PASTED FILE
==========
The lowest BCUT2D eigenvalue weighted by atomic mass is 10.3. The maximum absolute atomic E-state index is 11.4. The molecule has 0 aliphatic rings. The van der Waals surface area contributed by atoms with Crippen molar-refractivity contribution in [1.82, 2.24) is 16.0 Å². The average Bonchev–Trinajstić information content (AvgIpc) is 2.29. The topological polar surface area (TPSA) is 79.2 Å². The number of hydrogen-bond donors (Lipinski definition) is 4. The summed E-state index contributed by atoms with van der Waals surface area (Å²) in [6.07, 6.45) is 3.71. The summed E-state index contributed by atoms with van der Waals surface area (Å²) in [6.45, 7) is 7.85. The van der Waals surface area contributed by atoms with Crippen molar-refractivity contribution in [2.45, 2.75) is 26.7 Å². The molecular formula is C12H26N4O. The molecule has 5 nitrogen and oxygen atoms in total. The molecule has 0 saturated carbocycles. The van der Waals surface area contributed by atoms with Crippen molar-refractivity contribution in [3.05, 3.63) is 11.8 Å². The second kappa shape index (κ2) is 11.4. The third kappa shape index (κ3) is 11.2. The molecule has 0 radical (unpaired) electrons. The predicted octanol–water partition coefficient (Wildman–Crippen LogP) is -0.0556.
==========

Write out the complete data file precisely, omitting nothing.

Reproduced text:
The lowest BCUT2D eigenvalue weighted by atomic mass is 10.3. The maximum absolute atomic E-state index is 11.4. The molecule has 0 aliphatic rings. The van der Waals surface area contributed by atoms with Crippen molar-refractivity contribution in [1.82, 2.24) is 16.0 Å². The average Bonchev–Trinajstić information content (AvgIpc) is 2.29. The topological polar surface area (TPSA) is 79.2 Å². The number of hydrogen-bond donors (Lipinski definition) is 4. The summed E-state index contributed by atoms with van der Waals surface area (Å²) in [6.07, 6.45) is 3.71. The summed E-state index contributed by atoms with van der Waals surface area (Å²) in [6.45, 7) is 7.85. The van der Waals surface area contributed by atoms with Crippen molar-refractivity contribution in [2.45, 2.75) is 26.7 Å². The molecular formula is C12H26N4O. The molecule has 5 nitrogen and oxygen atoms in total. The molecule has 0 saturated carbocycles. The van der Waals surface area contributed by atoms with Crippen molar-refractivity contribution in [3.05, 3.63) is 11.8 Å². The second kappa shape index (κ2) is 11.4. The third kappa shape index (κ3) is 11.2. The molecule has 0 radical (unpaired) electrons. The predicted octanol–water partition coefficient (Wildman–Crippen LogP) is -0.0556.